"Gold sales by central banks have always been announced three times. First when the central banks announce the sale; second, when they sell the gold; and, third, when the gold is sold. But they never tell the public who bought. Somebody's buying. I think it's Eastern people who are buying. Gold is moving from West to East."
"The Turks are buying. The Indians are buying. The Chinese are buying. The Russians are buying. Asian people know the value of gold. There has always been a market for gold, and it will become more dramatic when Western investment managers and portfolio managers discover that the stock market will be a problem for the next five to ten years. Then, they might also buy some gold for their portfolios. Then it will become interesting."

Thursday, May 28, 2009

Book Review: Carl Menger and the Evolution of Payments Systems

The Review of Austrian Economics published Neil Skaggs' excellent book review of Carl Menger and the Evolution of Payments Systems: From Barter to Electronic Money (2002). Michael Latzer and Stefan Schmitz edit a compilation of various papers that anticipate modern monetary systems in the Mengerian tradition. The book also includes the first ever English translation of Menger's long version of "Money" (1909).

An included article by George Selgin and Lawrence White cautions against accepting the forecasts of multiple private monetary standards, and that market forces related to wide acceptance portend a long-term role for government base money. While I disagree that private monetary standards will not emerge spontaneously, especially when it comes to the international providers of digital gold currency, I sympathize with the viewpoint that building upon government-provided base money will facilitate acceptance. Precisely, that is why it may be necessary to convince a renegade, non-U.S.-aligned central bank to launch anonymous digital currencies in an effort to garner early market share. It will be the cash-like attributes of anonymity, untraceability, and real convertibility that prevail in the marketplace of economic participants.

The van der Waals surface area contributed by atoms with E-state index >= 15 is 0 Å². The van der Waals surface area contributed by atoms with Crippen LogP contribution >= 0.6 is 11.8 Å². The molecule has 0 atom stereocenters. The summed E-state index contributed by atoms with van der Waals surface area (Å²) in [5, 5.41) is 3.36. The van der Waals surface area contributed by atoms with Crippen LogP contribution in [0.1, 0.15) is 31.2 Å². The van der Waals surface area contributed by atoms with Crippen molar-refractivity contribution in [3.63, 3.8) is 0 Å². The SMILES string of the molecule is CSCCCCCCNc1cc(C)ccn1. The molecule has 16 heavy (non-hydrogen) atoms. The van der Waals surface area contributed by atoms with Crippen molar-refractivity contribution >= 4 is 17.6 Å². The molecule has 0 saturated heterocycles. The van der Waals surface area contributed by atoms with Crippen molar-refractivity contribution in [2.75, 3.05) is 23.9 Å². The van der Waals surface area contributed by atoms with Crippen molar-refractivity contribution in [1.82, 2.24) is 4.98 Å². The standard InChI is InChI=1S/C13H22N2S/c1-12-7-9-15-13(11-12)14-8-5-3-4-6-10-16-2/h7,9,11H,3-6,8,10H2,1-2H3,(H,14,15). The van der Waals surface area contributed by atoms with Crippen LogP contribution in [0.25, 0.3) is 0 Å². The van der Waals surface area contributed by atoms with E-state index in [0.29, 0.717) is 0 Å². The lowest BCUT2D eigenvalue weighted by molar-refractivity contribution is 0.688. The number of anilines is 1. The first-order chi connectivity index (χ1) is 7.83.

Another included article by Stefan Schmitz, "The Institutional Character of Electronic Money Schemes: Redeemability and the Unit of Account", is the first economic discussion that I have seen regarding the digital money transition from the existing dominant unit of account to alternative unit of account.

The Importance of Digital Currencies in the 21st Century

From The Gold Economy Magazine
Friday, July 13, 2001

Are Digital Currencies merely toys for “techies” and gold-buffs, or do they represent a deeper change in the currents of history? It is my belief that digital currencies will change the face of global politics and economics for centuries to come.

Over the course of history there have been technological developments at certain junctures that changed the balance of power in the interaction between states, people and their religious institutions.

From approximately 800 AD until 1,250 AD the feudal era in Europe was characterized by microstates bound to the Church and to each other by oaths of fealty and by marriage. In war, the advantage was to the defender, with castle walls to hold out invaders, and suits of armor being something that only the rich could afford. This prevented massive scale invasions and accumulations of new territories by conquest. It simply took too long to successfully capture your neighbor’s territory, and cost too much to amass huge armies of knights on horseback. This, combined with the lack of money, prevented kings from being able to maintain standing armies.